I am trying to use urca library to do cointegration test, and its function ca.jo, which conducts the Johansen procedure on a given data set.

I think a lag order of 1 is possible for a cointegrated VECM, which means it does not have short term error correction. For example, we have VAR(1)

$$ X_t=\Pi_1X_{t-1} + \epsilon_t $$ and its VECM is $$ \Delta X_t = \Pi X_{t-1} + \epsilon_t $$ where $\Pi=\Pi_1-I_2$

Why does ca.jo specify the minimum lag order to be 2? Is there a reason behind it?


I updated the package tsDyn (version 0.9-40 submitted to CRAN), so that its VECM() function can handle your case of lag=1. Note that:

  • With function VECM(), use lag=0 for the case you described as lag=1
  • A warning will be printed, as fevd(), irf(), predict() et al are not guaranteed to work
  • If you want no intercept, use: include="none"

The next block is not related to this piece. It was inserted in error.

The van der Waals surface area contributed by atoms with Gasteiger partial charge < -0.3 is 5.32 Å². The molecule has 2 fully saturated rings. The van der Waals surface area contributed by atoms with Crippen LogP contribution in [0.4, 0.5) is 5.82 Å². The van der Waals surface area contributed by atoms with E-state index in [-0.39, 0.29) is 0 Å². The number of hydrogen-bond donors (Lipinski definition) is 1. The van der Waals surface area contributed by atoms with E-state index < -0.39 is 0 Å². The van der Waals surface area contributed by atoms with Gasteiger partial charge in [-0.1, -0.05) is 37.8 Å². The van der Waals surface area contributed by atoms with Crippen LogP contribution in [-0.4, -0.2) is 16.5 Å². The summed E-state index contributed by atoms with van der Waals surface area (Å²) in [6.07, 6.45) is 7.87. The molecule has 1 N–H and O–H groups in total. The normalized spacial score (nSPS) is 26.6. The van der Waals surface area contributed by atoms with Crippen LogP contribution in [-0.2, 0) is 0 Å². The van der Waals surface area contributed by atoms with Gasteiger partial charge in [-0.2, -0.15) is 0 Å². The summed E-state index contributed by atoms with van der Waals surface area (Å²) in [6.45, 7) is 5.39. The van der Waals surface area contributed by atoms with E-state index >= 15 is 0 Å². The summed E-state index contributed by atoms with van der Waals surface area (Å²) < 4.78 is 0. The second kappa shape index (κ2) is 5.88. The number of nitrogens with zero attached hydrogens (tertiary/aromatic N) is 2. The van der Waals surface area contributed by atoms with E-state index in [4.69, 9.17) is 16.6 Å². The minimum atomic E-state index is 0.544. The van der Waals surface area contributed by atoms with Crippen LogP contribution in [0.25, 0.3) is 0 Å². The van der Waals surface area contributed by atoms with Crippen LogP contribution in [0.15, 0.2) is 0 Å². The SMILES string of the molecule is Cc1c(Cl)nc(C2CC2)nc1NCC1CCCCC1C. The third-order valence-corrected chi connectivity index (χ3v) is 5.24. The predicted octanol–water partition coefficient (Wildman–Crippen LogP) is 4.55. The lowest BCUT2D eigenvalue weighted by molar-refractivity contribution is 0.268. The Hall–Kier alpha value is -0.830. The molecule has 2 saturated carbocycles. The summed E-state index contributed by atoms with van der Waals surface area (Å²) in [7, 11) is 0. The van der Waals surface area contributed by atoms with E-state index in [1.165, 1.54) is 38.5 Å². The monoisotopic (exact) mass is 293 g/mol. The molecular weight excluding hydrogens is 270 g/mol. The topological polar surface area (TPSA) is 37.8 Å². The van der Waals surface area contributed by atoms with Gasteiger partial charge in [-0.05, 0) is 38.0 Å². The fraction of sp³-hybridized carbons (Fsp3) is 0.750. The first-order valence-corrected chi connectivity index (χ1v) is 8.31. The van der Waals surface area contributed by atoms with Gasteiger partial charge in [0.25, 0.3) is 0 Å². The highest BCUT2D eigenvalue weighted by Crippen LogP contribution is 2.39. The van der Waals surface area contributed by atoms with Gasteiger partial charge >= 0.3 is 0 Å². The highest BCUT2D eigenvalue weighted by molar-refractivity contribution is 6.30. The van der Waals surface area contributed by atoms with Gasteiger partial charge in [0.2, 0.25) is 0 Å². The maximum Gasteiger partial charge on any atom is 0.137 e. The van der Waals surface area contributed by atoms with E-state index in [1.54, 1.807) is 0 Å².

summary(VECM(barry, lag=0, estim="ML"))

###Model VECM 
Full sample size: 324   End sample size: 323
Number of variables: 3  Number of estimated slope parameters 6
AIC -4871.5     BIC -4848.83    SSR 29.3275
Cointegrating vector (estimated by ML):
   dolcan    cpiUSA    cpiCAN
r1      1 -0.021234 0.0402079

            ECT                 Intercept         
Equation dolcan -0.0004(0.0011)     0.0024(0.0030)    
Equation cpiUSA -0.0436(0.0155)**   0.3685(0.0413)*** 
Equation cpiCAN -0.0824(0.0214)***  0.4649(0.0572)***
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  • $\begingroup$ @Michael hope this answer is useful to you? $\endgroup$ – Matifou Aug 27 '14 at 10:29

Well I guess the reason is simply code simplicity and time... You are right that such a VECM can be estimated, but allowing it would have required to add several exceptions in the code, eventually skipping the "short term parameters concentration" step in the case lag=1, which maybe the author was not keen to do.

But with the code at hand, you can easily adapt it for your case ;-)

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